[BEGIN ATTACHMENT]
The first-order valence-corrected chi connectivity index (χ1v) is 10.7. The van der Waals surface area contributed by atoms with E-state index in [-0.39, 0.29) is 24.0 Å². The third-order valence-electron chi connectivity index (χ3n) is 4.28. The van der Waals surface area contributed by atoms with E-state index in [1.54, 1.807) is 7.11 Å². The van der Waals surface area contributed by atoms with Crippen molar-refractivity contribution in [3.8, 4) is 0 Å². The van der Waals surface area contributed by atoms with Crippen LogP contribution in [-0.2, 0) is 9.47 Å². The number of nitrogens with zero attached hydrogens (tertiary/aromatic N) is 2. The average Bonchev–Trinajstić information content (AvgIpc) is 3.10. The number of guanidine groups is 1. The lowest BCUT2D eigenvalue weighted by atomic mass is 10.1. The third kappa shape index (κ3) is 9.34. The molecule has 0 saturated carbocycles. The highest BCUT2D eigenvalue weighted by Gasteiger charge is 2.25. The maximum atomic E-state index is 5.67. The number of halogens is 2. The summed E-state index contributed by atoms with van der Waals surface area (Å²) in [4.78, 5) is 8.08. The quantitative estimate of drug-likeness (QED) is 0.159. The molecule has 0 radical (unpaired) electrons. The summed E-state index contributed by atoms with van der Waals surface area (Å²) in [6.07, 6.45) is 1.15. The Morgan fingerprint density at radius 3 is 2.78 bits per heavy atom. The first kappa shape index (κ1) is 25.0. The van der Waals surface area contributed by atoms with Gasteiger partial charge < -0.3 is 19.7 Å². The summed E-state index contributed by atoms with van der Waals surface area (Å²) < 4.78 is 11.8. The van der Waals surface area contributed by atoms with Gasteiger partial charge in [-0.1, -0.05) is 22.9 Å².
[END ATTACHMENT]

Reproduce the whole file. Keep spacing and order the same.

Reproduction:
The first-order valence-corrected chi connectivity index (χ1v) is 10.7. The van der Waals surface area contributed by atoms with E-state index in [-0.39, 0.29) is 24.0 Å². The third-order valence-electron chi connectivity index (χ3n) is 4.28. The van der Waals surface area contributed by atoms with E-state index in [1.54, 1.807) is 7.11 Å². The van der Waals surface area contributed by atoms with Crippen molar-refractivity contribution in [3.8, 4) is 0 Å². The van der Waals surface area contributed by atoms with Crippen LogP contribution in [-0.2, 0) is 9.47 Å². The number of nitrogens with zero attached hydrogens (tertiary/aromatic N) is 2. The average Bonchev–Trinajstić information content (AvgIpc) is 3.10. The number of guanidine groups is 1. The lowest BCUT2D eigenvalue weighted by atomic mass is 10.1. The third kappa shape index (κ3) is 9.34. The molecule has 0 saturated carbocycles. The highest BCUT2D eigenvalue weighted by Gasteiger charge is 2.25. The maximum atomic E-state index is 5.67. The number of halogens is 2. The summed E-state index contributed by atoms with van der Waals surface area (Å²) in [4.78, 5) is 8.08. The quantitative estimate of drug-likeness (QED) is 0.159. The molecule has 0 radical (unpaired) electrons. The summed E-state index contributed by atoms with van der Waals surface area (Å²) in [6.07, 6.45) is 1.15. The Morgan fingerprint density at radius 3 is 2.78 bits per heavy atom. The first kappa shape index (κ1) is 25.0. The van der Waals surface area contributed by atoms with Gasteiger partial charge < -0.3 is 19.7 Å². The summed E-state index contributed by atoms with van der Waals surface area (Å²) < 4.78 is 11.8. The van der Waals surface area contributed by atoms with Gasteiger partial charge in [-0.1, -0.05) is 22.9 Å².